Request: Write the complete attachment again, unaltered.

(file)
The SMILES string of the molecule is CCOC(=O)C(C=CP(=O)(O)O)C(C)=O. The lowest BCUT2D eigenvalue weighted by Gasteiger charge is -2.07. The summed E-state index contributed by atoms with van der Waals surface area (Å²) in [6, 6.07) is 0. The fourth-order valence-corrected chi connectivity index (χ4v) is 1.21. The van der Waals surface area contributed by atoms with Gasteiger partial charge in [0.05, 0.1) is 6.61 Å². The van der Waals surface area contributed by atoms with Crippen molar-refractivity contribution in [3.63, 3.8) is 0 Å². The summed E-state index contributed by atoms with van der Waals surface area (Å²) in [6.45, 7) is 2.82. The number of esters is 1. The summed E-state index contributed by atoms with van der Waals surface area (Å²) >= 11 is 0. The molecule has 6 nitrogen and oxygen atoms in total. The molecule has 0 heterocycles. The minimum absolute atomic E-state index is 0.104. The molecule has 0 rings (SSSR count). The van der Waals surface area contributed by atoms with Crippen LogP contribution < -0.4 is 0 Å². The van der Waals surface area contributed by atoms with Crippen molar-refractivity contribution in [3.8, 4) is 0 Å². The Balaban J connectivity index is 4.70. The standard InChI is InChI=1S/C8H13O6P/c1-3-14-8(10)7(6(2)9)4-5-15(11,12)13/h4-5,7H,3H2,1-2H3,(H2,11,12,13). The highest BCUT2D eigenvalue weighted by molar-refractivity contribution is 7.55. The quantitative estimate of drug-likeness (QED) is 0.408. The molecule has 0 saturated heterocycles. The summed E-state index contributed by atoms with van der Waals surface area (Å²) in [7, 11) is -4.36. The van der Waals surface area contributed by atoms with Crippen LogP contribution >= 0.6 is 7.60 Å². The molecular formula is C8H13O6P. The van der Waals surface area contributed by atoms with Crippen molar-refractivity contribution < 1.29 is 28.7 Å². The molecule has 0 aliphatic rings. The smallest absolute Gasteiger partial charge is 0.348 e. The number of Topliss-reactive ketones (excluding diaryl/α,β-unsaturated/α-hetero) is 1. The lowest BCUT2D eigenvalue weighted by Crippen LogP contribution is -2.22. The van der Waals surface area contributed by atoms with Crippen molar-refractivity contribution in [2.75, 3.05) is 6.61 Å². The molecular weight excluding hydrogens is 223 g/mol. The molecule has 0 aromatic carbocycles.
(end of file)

The SMILES string of the molecule is CCOC(=O)C(C=CP(=O)(O)O)C(C)=O. The lowest BCUT2D eigenvalue weighted by Gasteiger charge is -2.07. The summed E-state index contributed by atoms with van der Waals surface area (Å²) in [6, 6.07) is 0. The fourth-order valence-corrected chi connectivity index (χ4v) is 1.21. The van der Waals surface area contributed by atoms with Gasteiger partial charge in [0.05, 0.1) is 6.61 Å². The van der Waals surface area contributed by atoms with Crippen molar-refractivity contribution in [3.63, 3.8) is 0 Å². The summed E-state index contributed by atoms with van der Waals surface area (Å²) in [6.45, 7) is 2.82. The number of esters is 1. The summed E-state index contributed by atoms with van der Waals surface area (Å²) >= 11 is 0. The molecule has 6 nitrogen and oxygen atoms in total. The molecule has 0 heterocycles. The minimum absolute atomic E-state index is 0.104. The molecule has 0 rings (SSSR count). The van der Waals surface area contributed by atoms with Crippen LogP contribution < -0.4 is 0 Å². The van der Waals surface area contributed by atoms with Crippen molar-refractivity contribution in [3.8, 4) is 0 Å². The Balaban J connectivity index is 4.70. The standard InChI is InChI=1S/C8H13O6P/c1-3-14-8(10)7(6(2)9)4-5-15(11,12)13/h4-5,7H,3H2,1-2H3,(H2,11,12,13). The highest BCUT2D eigenvalue weighted by molar-refractivity contribution is 7.55. The quantitative estimate of drug-likeness (QED) is 0.408. The molecule has 0 saturated heterocycles. The summed E-state index contributed by atoms with van der Waals surface area (Å²) in [7, 11) is -4.36. The van der Waals surface area contributed by atoms with Crippen LogP contribution >= 0.6 is 7.60 Å². The molecular formula is C8H13O6P. The van der Waals surface area contributed by atoms with Crippen molar-refractivity contribution < 1.29 is 28.7 Å². The molecule has 0 aliphatic rings. The smallest absolute Gasteiger partial charge is 0.348 e. The number of Topliss-reactive ketones (excluding diaryl/α,β-unsaturated/α-hetero) is 1. The lowest BCUT2D eigenvalue weighted by Crippen LogP contribution is -2.22. The van der Waals surface area contributed by atoms with Crippen molar-refractivity contribution in [2.75, 3.05) is 6.61 Å². The molecular weight excluding hydrogens is 223 g/mol. The molecule has 0 aromatic carbocycles.